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Created on 
May 12, 2022
Updated on 
December 7, 2022

When the primary caretaker of a family finds that one or more members of the household have lice, she or he will often start grasping for straws – combing the internet for something, anything, that will help get rid of lice quickly and effectively without breaking the bank. As is the case with most things, there is more than one way that can be successful. Some of these methods, such as benzyl alcohol lotion, may have some effectiveness, while others are merely gimmicks that families end up spending a whole lot of money on with zero satisfaction and a lot of disappointment.

We have heard far too many of these gimmicky methods of treating a case recounted to us as the caregiver explains to us all of the things they have done to try to eliminate it, and yet they have failed. One of the more common techniques that we have heard relayed to us is the use of alcohol-based remedies. Some even ask can rubbing alcohol kill lice eggs? With this product in so many household items, and readily accessible, which ones are effective at killing head lice? Can you use Listerine and vinegar for lice? Is benzyl alcohol lotion effective and safe?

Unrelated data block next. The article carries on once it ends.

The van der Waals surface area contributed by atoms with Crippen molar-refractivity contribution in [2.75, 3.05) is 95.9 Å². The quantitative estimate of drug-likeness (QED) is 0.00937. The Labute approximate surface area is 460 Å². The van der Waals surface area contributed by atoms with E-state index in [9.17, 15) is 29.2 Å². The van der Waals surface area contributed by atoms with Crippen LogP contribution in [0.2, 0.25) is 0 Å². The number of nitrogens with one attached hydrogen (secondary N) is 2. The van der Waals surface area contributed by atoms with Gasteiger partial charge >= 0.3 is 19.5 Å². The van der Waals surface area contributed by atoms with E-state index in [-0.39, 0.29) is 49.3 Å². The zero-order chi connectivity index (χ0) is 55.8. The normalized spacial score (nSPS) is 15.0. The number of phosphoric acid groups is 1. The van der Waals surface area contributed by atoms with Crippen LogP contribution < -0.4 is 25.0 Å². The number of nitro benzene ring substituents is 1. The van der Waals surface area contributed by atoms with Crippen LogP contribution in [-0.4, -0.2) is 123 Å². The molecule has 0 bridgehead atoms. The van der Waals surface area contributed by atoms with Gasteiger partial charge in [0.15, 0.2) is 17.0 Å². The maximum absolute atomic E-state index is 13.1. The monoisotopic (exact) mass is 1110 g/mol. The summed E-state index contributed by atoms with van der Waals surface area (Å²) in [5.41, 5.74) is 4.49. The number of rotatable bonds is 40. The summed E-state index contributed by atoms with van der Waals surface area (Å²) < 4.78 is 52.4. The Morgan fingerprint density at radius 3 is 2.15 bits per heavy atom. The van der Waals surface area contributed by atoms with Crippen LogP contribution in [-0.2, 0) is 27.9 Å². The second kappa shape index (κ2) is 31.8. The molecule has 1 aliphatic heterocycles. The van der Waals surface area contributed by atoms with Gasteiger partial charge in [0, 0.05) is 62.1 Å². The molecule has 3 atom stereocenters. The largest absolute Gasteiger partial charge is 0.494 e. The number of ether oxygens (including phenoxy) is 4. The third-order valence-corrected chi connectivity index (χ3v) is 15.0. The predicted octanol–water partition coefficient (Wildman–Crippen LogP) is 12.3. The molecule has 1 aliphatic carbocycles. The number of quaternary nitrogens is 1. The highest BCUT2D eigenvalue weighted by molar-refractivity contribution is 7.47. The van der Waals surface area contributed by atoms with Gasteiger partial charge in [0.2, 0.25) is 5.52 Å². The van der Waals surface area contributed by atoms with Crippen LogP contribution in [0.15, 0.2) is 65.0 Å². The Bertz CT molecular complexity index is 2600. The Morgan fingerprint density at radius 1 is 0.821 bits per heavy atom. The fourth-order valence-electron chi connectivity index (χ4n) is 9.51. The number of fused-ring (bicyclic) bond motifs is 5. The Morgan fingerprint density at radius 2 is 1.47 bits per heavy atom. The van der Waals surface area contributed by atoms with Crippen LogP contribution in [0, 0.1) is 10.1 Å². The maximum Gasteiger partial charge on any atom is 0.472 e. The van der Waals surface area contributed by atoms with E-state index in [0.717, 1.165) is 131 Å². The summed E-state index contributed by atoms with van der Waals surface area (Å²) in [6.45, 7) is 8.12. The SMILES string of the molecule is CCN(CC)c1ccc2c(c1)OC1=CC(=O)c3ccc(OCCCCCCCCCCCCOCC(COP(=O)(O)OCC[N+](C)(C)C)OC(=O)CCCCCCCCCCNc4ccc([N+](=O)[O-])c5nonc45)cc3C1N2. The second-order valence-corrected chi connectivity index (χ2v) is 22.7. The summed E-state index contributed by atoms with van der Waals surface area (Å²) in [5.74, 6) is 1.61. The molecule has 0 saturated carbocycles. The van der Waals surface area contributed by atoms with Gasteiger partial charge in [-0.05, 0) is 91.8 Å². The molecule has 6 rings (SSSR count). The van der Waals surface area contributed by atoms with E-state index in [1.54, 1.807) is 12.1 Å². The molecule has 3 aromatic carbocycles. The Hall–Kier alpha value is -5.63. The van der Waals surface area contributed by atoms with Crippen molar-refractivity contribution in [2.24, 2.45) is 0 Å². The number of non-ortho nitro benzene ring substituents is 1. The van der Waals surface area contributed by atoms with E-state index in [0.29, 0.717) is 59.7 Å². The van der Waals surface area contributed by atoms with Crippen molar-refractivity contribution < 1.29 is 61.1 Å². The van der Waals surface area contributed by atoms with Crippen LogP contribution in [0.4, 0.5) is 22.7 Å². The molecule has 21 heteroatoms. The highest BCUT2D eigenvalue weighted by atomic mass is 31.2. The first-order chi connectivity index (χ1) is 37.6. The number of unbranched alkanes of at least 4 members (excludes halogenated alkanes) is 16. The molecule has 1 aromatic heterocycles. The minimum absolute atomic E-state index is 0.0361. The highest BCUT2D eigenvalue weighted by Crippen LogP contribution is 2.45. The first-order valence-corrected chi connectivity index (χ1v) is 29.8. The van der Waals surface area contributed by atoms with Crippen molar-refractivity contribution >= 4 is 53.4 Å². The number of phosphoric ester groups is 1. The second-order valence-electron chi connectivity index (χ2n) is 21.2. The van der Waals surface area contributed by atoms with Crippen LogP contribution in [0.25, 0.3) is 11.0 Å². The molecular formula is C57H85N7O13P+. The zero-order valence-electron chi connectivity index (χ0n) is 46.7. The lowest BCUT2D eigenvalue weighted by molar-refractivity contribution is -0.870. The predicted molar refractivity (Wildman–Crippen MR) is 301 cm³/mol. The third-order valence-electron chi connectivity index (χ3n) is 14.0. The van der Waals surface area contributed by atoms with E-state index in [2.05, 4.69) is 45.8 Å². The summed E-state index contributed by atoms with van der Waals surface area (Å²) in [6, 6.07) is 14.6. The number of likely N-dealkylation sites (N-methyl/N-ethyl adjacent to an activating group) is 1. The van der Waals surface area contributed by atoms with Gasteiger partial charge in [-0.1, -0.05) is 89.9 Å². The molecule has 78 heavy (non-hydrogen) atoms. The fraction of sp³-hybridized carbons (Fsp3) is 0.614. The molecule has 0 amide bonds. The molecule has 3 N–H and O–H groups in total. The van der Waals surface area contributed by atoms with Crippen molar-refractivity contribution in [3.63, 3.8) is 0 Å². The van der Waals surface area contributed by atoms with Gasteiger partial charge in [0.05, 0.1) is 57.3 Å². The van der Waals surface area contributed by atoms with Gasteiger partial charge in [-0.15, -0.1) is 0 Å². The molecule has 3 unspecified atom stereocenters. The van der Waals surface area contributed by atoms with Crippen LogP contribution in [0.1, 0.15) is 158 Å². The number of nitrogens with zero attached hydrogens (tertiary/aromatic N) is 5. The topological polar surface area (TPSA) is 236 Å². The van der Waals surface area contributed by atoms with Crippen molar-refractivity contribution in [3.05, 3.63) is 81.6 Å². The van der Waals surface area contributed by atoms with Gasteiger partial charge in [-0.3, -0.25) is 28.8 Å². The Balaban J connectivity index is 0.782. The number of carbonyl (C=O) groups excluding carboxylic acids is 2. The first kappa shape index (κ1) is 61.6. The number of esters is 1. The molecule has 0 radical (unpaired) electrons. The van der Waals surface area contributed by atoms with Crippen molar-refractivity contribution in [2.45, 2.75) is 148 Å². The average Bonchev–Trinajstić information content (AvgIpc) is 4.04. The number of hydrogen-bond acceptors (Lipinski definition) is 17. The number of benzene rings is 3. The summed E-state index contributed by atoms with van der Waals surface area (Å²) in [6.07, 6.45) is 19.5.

Does alcohol kill lice? While the answer to the question is technical yes, the type and strength of the product used will determine the effectiveness of the treatment. Benzyl alcohol 5%, formerly branded as Ulesfia, was approved for treating head lice in people older than six months and younger than sixty years old.

In 2019, the manufacturer ceased production of this lotion for undefined business reasons. This is a specific product to put an end to an outbreak that had to be obtained at a pharmacy with a prescription that would be provided by your doctor. Like other medications, this medication was a pediculicide, meaning it was only effective on live bugs. It does this by suffocating the live bugs. Because it suffocates live bugs, it is not considered ovicidal. This means that it will not kill the eggs. The lotion was unable to penetrate the outer shell of the nits to get to the bug that is inside the shell.